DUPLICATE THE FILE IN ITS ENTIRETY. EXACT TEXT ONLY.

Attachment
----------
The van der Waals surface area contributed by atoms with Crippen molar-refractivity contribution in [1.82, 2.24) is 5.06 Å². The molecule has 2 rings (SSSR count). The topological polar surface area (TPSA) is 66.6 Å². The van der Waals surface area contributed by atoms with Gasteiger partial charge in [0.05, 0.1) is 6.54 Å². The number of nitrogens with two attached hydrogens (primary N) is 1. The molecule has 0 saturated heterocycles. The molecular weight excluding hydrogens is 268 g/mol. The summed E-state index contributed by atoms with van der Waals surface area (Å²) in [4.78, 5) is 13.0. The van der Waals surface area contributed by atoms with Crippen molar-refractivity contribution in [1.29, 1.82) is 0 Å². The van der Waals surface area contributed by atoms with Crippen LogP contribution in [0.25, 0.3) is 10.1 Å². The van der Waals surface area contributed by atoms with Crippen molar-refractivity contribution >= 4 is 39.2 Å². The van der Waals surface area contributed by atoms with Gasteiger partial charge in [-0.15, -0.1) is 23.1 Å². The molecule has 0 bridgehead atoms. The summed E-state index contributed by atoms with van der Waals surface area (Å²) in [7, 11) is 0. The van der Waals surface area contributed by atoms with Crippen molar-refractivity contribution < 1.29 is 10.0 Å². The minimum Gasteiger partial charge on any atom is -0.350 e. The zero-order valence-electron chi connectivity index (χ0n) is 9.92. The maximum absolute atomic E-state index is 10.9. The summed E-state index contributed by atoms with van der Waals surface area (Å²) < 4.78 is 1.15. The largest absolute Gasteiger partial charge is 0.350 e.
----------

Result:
The van der Waals surface area contributed by atoms with Crippen molar-refractivity contribution in [1.82, 2.24) is 5.06 Å². The molecule has 2 rings (SSSR count). The topological polar surface area (TPSA) is 66.6 Å². The van der Waals surface area contributed by atoms with Gasteiger partial charge in [0.05, 0.1) is 6.54 Å². The number of nitrogens with two attached hydrogens (primary N) is 1. The molecule has 0 saturated heterocycles. The molecular weight excluding hydrogens is 268 g/mol. The summed E-state index contributed by atoms with van der Waals surface area (Å²) in [4.78, 5) is 13.0. The van der Waals surface area contributed by atoms with Crippen molar-refractivity contribution in [1.29, 1.82) is 0 Å². The van der Waals surface area contributed by atoms with Crippen LogP contribution in [0.25, 0.3) is 10.1 Å². The van der Waals surface area contributed by atoms with Crippen molar-refractivity contribution >= 4 is 39.2 Å². The van der Waals surface area contributed by atoms with Gasteiger partial charge in [-0.15, -0.1) is 23.1 Å². The molecule has 0 bridgehead atoms. The summed E-state index contributed by atoms with van der Waals surface area (Å²) in [7, 11) is 0. The van der Waals surface area contributed by atoms with Crippen molar-refractivity contribution < 1.29 is 10.0 Å². The minimum Gasteiger partial charge on any atom is -0.350 e. The zero-order valence-electron chi connectivity index (χ0n) is 9.92. The maximum absolute atomic E-state index is 10.9. The summed E-state index contributed by atoms with van der Waals surface area (Å²) < 4.78 is 1.15. The largest absolute Gasteiger partial charge is 0.350 e.